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Title: Autonomous learning of domain models from probability distribution clusters
Author: Słowiński, Witold
ISNI:       0000 0004 5361 6087
Awarding Body: University of Aberdeen
Current Institution: University of Aberdeen
Date of Award: 2014
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Nontrivial domains can be difficult to understand and the task of encoding a model of such a domain can be difficult for a human expert, which is one of the fundamental problems of knowledge acquisition. Model learning provides a way to address this problem by allowing a predictive model of the domain's dynamics to be learnt algorithmically, without human supervision. Such models can provide insight about the domain to a human or aid in automated planning or reinforcement learning. This dissertation addresses the problem of how to learn a model of a continuous, dynamic domain, from sensory observations, through the discretisation of its continuous state space. The learning process is unsupervised in that there are no predefined goals, and it assumes no prior knowledge of the environment. Its outcome is a model consisting of a set of predictive cause-and-effect rules which describe changes in related variables over brief periods of time. We present a novel method for learning such a model, which is centred around the idea of discretising the state space by identifying clusters of uniform density in the probability density function of variables, which correspond to meaningful features of the state space. We show that using this method it is possible to learn models exhibiting predictive power. Secondly, we show that applying this discretisation process to two-dimensional vector variables in addition to scalar variables yields a better model than only applying it to scalar variables and we describe novel algorithms and data structures for discretising one- and two-dimensional spaces from observations. Finally, we demonstrate that this method can be useful for planning or decision making in some domains where the state space exhibits stable regions of high probability and transitional regions of lesser probability. We provide evidence for these claims by evaluating the model learning algorithm in two dynamic, continuous domains involving simulated physics: the OpenArena computer game and a two-dimensional simulation of a bouncing ball falling onto uneven terrain.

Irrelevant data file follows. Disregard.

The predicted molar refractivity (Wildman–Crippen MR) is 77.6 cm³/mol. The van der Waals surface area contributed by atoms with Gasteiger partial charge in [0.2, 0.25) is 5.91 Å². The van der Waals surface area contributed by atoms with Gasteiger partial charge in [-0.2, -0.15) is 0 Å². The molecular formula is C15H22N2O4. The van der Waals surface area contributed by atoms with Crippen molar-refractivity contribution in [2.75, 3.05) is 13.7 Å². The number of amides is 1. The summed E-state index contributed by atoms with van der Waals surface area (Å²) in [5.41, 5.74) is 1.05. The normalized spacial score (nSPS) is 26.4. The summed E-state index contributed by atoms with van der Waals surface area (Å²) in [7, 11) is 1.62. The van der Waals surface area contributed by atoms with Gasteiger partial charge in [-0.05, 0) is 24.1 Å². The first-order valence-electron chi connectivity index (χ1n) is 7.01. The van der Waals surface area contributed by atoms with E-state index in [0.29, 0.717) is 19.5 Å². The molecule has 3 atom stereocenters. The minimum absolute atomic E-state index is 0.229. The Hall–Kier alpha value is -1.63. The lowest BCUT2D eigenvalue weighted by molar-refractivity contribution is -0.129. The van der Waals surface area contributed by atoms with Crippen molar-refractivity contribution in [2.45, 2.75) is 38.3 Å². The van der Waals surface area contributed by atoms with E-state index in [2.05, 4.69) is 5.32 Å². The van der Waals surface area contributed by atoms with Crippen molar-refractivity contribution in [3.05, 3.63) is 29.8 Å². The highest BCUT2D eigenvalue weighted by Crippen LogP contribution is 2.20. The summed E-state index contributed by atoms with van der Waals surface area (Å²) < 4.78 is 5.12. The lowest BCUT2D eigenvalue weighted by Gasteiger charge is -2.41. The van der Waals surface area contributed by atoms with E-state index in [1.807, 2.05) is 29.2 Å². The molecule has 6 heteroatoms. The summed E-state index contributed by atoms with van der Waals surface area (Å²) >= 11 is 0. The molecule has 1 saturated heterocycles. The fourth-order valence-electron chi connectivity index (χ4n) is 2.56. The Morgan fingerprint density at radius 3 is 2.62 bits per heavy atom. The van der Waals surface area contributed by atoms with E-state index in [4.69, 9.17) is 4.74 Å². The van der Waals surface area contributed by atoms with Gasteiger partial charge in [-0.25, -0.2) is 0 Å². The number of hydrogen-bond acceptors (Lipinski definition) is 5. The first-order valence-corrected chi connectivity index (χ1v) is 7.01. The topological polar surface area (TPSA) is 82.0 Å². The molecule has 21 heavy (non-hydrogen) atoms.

Supervisor: Not available Sponsor: Not available
Qualification Name: Thesis (Ph.D.) Qualification Level: Doctoral
EThOS ID:  DOI: Not available
Keywords: Predictive control ; Distribution (Probability theory)